Erik Prince, the CEO of Blackwater, hates it when his soldiers-for-hire are called mercenaries. But the dictionaries I've consulted consistently define a mercenary as a professional soldier hired to serve in a foreign army. So certainly from the perspective of the Iraqis, Blackwater employees are mercenaries.
Still, Prince is sensitive about the term, poor guy, and has been known to break down sobbing whenever any of his gun-toting Iraqi-killing boys are designated by such an awful word. He much prefers to frame them as "contractors," a benign word that calls to mind the guys who come and put a new roof on your house or build you a new garage. Prince is so insistent on avoiding the M-word that, according to Naomi Klein (in The Shock Doctrine), he has directed lobbyists on Blackwater's behalf to ensure that any use of the term by politicians or the media is squelched.
Now it seems that the United Nations is more courageous and honest than U.S. politicians on this point:
Private security companies operate without supervision or accountability in war zones, including Iraq and Afghanistan, and represent a new form of mercenary activity, a United Nations report said on Tuesday.
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"They are new modalities of mercenarism," it said, likening them to the notion of "irregular combatants".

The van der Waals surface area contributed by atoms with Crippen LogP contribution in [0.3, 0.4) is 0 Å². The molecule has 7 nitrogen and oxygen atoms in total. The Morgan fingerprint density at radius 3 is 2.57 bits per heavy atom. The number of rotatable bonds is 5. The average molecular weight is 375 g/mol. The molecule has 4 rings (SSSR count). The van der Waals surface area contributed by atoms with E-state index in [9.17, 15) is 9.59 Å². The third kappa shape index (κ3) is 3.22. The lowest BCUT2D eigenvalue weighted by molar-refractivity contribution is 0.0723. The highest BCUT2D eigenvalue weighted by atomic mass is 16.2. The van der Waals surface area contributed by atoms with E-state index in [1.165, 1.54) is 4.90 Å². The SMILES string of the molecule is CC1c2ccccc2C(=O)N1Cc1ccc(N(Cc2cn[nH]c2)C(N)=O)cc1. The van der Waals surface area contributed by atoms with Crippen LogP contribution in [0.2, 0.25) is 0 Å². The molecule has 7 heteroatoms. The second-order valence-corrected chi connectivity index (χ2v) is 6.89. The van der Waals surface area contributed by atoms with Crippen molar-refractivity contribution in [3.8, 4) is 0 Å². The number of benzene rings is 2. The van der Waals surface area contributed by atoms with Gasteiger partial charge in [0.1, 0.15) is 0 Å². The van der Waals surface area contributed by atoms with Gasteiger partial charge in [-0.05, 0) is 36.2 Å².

I think Prince's aversion to the honest and descriptive term "mercenary" has more to do with Blackwater's domestic operations than its foreign ones. Blackwater soldiers were dispatched to CONUS (in soldier-of-fortune-speak, the continental United States) to patrol the streets of New Orleans after Katrina. Some reports (again, cf. Klein) say that Blackwater was there ahead of FEMA, putting its boots on the ground before it even had a contract so that it would be in a superior bargaining position vis-a-vis competitors when the time came. I imagine that the notion that the federal government is sending a mercenary army into New Orleans would not go down very well with anyone, so the facts have to be reframed to make mercenaries look like a cross between Officer Friendly and Ralphie the Roofer.
[O]ur Constitution is neither a self-actuating nor a self-correcting document. It requires the constant attention and devotion of all citizens. There is a story, often told, that upon exiting the Constitutional Convention Benjamin Franklin was approached by a group of citizens asking what sort of government the delegates had created. His answer was: "A republic, if you can keep it."
In her most recent book (The End of America: Letter of Warning to a Young Patriot), Naomi Wolf wonders what would happen if there was a natural disaster, a terrorist attack or civil unrest on American soil and the President sent in the National Guard "backed" by Blackwater mercenaries.
My answer would be: at that point, we will have ceased to keep Mr. Franklin's republic. In 1789, the framers of the constitution had just fought a war against an enemy that employed Hessian mercenaries to fight on its side. They would no doubt be horrified by the idea that such mercenaries would later be deployed to "keep order" in America. I would be too--and that's why the question of how Blackwater is framed is so vital to Erik Prince and the future of the American experiement.